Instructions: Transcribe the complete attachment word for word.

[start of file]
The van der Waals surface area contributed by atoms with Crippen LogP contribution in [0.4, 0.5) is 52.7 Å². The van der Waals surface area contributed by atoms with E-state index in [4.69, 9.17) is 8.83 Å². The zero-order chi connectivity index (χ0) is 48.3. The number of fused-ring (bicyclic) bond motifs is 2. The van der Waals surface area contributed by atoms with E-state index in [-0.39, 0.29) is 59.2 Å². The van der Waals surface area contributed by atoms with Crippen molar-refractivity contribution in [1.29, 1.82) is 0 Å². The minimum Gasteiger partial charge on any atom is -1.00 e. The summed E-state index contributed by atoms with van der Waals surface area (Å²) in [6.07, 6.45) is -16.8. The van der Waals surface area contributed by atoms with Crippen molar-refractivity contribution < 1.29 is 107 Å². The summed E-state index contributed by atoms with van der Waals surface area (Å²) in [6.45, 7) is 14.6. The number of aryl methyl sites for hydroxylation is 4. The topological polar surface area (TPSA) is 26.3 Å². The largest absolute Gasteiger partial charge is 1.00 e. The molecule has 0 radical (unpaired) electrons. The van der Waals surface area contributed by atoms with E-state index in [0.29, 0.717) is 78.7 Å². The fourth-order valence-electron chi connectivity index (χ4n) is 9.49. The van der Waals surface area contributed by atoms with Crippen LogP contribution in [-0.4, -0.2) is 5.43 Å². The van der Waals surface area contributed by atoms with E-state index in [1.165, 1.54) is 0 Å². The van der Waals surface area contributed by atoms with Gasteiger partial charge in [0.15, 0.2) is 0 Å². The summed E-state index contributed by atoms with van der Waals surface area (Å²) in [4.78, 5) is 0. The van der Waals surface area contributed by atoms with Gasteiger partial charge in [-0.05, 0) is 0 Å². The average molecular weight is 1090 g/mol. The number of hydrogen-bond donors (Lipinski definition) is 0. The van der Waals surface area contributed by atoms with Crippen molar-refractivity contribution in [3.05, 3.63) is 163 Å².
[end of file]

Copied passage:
The van der Waals surface area contributed by atoms with Crippen LogP contribution in [0.4, 0.5) is 52.7 Å². The van der Waals surface area contributed by atoms with E-state index in [4.69, 9.17) is 8.83 Å². The zero-order chi connectivity index (χ0) is 48.3. The number of fused-ring (bicyclic) bond motifs is 2. The van der Waals surface area contributed by atoms with E-state index in [-0.39, 0.29) is 59.2 Å². The van der Waals surface area contributed by atoms with Crippen molar-refractivity contribution in [1.29, 1.82) is 0 Å². The minimum Gasteiger partial charge on any atom is -1.00 e. The summed E-state index contributed by atoms with van der Waals surface area (Å²) in [6.07, 6.45) is -16.8. The van der Waals surface area contributed by atoms with Crippen molar-refractivity contribution < 1.29 is 107 Å². The summed E-state index contributed by atoms with van der Waals surface area (Å²) in [6.45, 7) is 14.6. The number of aryl methyl sites for hydroxylation is 4. The topological polar surface area (TPSA) is 26.3 Å². The largest absolute Gasteiger partial charge is 1.00 e. The molecule has 0 radical (unpaired) electrons. The van der Waals surface area contributed by atoms with E-state index in [0.29, 0.717) is 78.7 Å². The fourth-order valence-electron chi connectivity index (χ4n) is 9.49. The van der Waals surface area contributed by atoms with Crippen LogP contribution in [-0.4, -0.2) is 5.43 Å². The van der Waals surface area contributed by atoms with E-state index in [1.165, 1.54) is 0 Å². The van der Waals surface area contributed by atoms with Gasteiger partial charge in [0.15, 0.2) is 0 Å². The summed E-state index contributed by atoms with van der Waals surface area (Å²) in [4.78, 5) is 0. The van der Waals surface area contributed by atoms with Gasteiger partial charge in [-0.05, 0) is 0 Å². The average molecular weight is 1090 g/mol. The number of hydrogen-bond donors (Lipinski definition) is 0. The van der Waals surface area contributed by atoms with Crippen molar-refractivity contribution in [3.05, 3.63) is 163 Å².